The Chance Exists: Are Minds Focussed On Taking It?
Thanks to Big Al for standing in with yesterday’s match report. The world certainly seems a brighter place than on Friday when the Chicken Little’s were running around screeching about how Arsenal could be out of the top five by the time of kick-off tomorrow at Molineux. Fortunately the players are made of sterner stuff and produced an excellent performance against Manchester City. Combined with the putrid offerings by Tottenham and Chelsea, there is a real chance to put daylight and substantial pressure on those two by taking six points from the trip to Wolves and the visit of Wigan.
To put matters into perspective, that sequence of events followed by victory over Chelsea will leave Arsenal eleven points clear of fourth with Newcastle entertaining Stoke before Spurs visit QPR. The fixtures have been re-arranged for the final week of the season so that gap remains and probably grows more daunting in the minds of the pursuers.
But it brings its own pressure on the Arsenal players. This is a golden opportunity to all but seal third place and with that comes the weight of expectation. As much as those who were panicked by the media-led farce about being out of the top five, there is an inherent complacency that exists about a trip to Wolves and Wigan coming to The Emirates. That mindset cannot extend to the squad and nor should it. Theo Walcott admitted that complacency set in before the trip to QPR and Arsenal were duly punished.
Speaking in the aftermath of the win over City, Thomas Vermaelen placed his emphasis on organisation and concentration as the traits that will underpin a successful end to the season,
…in the Premier League, everybody can beat everybody, we can all drop points. You have to be focused, because every game will be hard. In some games we have shown a lot of quality and we can compete with everybody. But you have to be consistent in the league and sometimes that’s not been the case for us. But we will try to do that better next year. I’m confident we can do that.
Ending the season on a positive note, finishing third when ludicrous talk of relegation mirrored the season’s changes as summer drifted into autumn, lays important foundations for next season. It also offers the manager scope to negotiate with new and existing players, pointing out that his optimism for a new campaign is not unfounded.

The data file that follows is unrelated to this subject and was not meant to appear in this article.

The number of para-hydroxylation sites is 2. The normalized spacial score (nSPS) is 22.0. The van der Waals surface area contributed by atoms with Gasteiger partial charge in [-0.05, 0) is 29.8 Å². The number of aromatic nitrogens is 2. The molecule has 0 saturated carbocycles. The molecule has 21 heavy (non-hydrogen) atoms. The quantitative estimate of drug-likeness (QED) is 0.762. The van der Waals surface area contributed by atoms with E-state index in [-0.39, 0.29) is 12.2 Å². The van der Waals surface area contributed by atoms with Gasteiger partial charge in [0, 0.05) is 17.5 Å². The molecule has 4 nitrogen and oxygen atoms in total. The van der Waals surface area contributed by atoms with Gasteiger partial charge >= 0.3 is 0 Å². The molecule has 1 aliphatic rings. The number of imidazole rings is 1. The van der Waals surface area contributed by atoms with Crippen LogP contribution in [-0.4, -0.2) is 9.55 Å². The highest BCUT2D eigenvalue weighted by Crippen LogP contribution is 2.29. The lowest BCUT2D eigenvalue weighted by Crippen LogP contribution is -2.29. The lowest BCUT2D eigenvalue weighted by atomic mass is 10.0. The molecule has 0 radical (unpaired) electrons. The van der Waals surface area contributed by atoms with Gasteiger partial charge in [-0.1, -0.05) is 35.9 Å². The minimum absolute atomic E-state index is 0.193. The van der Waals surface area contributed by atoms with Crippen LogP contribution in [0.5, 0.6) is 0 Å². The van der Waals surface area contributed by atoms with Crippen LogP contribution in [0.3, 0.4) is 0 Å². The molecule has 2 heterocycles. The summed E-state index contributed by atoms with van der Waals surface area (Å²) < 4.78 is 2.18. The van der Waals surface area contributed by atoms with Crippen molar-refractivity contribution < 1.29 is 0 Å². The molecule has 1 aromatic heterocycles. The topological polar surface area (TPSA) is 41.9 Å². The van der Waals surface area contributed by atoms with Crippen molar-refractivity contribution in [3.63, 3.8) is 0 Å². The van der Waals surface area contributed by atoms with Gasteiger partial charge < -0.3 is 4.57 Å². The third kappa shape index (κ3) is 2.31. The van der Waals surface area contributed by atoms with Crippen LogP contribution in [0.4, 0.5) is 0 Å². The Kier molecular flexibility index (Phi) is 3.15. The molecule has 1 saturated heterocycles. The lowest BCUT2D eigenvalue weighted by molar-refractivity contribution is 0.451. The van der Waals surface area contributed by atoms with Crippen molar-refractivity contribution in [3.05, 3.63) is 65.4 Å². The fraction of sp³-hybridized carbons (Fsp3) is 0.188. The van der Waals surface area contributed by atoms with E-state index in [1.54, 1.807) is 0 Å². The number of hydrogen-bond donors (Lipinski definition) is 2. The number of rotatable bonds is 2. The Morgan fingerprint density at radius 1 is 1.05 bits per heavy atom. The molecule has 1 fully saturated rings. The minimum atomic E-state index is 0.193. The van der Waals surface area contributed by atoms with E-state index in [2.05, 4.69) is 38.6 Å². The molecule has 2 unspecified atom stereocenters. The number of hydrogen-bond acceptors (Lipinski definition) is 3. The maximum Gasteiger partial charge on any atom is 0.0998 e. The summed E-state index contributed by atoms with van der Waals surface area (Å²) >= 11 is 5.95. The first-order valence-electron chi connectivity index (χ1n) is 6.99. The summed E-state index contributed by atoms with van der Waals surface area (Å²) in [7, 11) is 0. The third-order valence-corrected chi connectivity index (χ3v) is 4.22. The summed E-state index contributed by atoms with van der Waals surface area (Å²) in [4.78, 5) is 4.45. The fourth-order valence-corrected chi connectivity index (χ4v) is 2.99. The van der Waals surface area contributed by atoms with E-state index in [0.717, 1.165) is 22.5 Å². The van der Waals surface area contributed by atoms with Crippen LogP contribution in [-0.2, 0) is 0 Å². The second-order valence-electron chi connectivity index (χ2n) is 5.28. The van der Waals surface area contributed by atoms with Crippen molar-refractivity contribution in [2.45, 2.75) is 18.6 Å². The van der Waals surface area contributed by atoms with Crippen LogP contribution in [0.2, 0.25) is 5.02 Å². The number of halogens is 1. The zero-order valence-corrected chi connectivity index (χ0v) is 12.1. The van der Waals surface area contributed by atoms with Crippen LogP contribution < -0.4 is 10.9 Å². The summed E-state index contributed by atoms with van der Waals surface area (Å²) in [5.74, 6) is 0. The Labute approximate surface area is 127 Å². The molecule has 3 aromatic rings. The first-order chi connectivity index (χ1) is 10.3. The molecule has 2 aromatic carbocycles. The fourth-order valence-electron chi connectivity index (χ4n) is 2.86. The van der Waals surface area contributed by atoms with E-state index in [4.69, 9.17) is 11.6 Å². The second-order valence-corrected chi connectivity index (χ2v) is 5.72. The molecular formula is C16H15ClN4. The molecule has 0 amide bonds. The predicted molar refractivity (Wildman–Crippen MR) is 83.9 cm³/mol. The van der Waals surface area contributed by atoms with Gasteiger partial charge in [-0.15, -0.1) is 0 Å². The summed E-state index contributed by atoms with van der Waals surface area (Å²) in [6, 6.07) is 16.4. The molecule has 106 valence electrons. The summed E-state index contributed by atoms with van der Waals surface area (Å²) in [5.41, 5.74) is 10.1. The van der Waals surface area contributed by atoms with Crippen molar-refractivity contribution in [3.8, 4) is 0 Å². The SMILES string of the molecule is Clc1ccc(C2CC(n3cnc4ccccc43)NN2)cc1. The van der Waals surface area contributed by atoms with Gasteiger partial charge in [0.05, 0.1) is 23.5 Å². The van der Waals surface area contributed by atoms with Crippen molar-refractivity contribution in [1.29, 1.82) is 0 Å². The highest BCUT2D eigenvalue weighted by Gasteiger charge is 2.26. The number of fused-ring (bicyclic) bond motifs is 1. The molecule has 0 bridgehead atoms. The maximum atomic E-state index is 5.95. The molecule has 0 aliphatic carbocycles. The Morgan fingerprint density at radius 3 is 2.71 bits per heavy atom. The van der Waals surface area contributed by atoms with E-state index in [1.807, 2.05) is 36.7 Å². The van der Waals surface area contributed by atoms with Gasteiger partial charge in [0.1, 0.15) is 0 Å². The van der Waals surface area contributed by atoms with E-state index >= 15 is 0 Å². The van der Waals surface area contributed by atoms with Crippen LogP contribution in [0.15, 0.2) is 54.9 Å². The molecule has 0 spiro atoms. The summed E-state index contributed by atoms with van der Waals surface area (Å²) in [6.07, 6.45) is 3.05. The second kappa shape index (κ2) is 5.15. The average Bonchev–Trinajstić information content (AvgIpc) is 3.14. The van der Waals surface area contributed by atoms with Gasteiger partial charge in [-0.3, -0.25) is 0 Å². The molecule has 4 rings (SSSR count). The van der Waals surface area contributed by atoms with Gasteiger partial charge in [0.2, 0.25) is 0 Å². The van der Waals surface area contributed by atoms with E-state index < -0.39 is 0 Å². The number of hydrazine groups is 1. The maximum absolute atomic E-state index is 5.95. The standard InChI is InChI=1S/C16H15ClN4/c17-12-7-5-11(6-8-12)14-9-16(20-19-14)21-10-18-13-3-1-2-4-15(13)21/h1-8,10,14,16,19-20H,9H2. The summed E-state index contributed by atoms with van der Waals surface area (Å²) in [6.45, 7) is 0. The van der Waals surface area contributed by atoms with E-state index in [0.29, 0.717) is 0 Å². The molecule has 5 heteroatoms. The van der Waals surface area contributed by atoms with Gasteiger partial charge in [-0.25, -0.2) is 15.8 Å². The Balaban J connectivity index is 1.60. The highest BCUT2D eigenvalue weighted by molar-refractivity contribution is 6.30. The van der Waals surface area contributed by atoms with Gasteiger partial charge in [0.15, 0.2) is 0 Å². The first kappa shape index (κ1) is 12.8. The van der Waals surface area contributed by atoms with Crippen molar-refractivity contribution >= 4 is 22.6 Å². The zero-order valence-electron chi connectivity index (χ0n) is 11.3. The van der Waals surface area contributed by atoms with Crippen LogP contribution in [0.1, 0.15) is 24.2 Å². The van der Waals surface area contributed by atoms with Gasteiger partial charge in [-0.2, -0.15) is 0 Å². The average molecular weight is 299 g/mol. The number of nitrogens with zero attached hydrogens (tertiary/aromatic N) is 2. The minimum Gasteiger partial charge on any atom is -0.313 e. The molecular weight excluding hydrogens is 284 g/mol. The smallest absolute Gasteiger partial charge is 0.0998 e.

Many factors beyond Arsenal’s control may influence outcomes adversely. The standard of officiating this weekend has highlighted how poor standards are at the moment. Or perhaps the benefit of mass broadcasting is that we know all of the officials are poor rather than it just being those who officiate at Arsenal. I took some reassurance – I hasten to add that I use that word in its loosest possible sense – that Stuart Atwell was as poor at handling Swindon Town versus Northampton Town yesterday as he has been in Premier League fixtures. Diabolical offside decisions and cast-iron penalties being missed are not the sole preserve of the upper echelons of the professional game.
You sense that the balance of experience and youth is right throughout the squad. In some cases they are contained in one player, Theo Walcott for example has made 216 Arsenal appearances (including 78 as substitute) and whilst it has not been his most consistent season – I think that was 2007-08), his productivity is better with defensive awareness continually improving. This is no doubt a result of having an experienced head such as Bacary Sagna behind him and the Frenchman’s influence cannot be underestimated.
The key is noting the importance of individuals such as Mikel Arteta but also not forgetting that bit part players such as Benayoun have key roles to play. Once again, he played well in a big match. As Vermaelen observed, the shape of the side looks good at the moment and they are defending more consistently than at any point during the season. The pre-Christmas good form stumbled at Eastlands before collapsing against Wolves at home. That point was the last until Bolton; it serves as a reminder that even the routine fixtures can be stumbling blocks.
If that does not focus minds, nothing will. On that note, I will vacate the pulpit and leave the sermon to Mr Herbert Chapman of The Arsenal.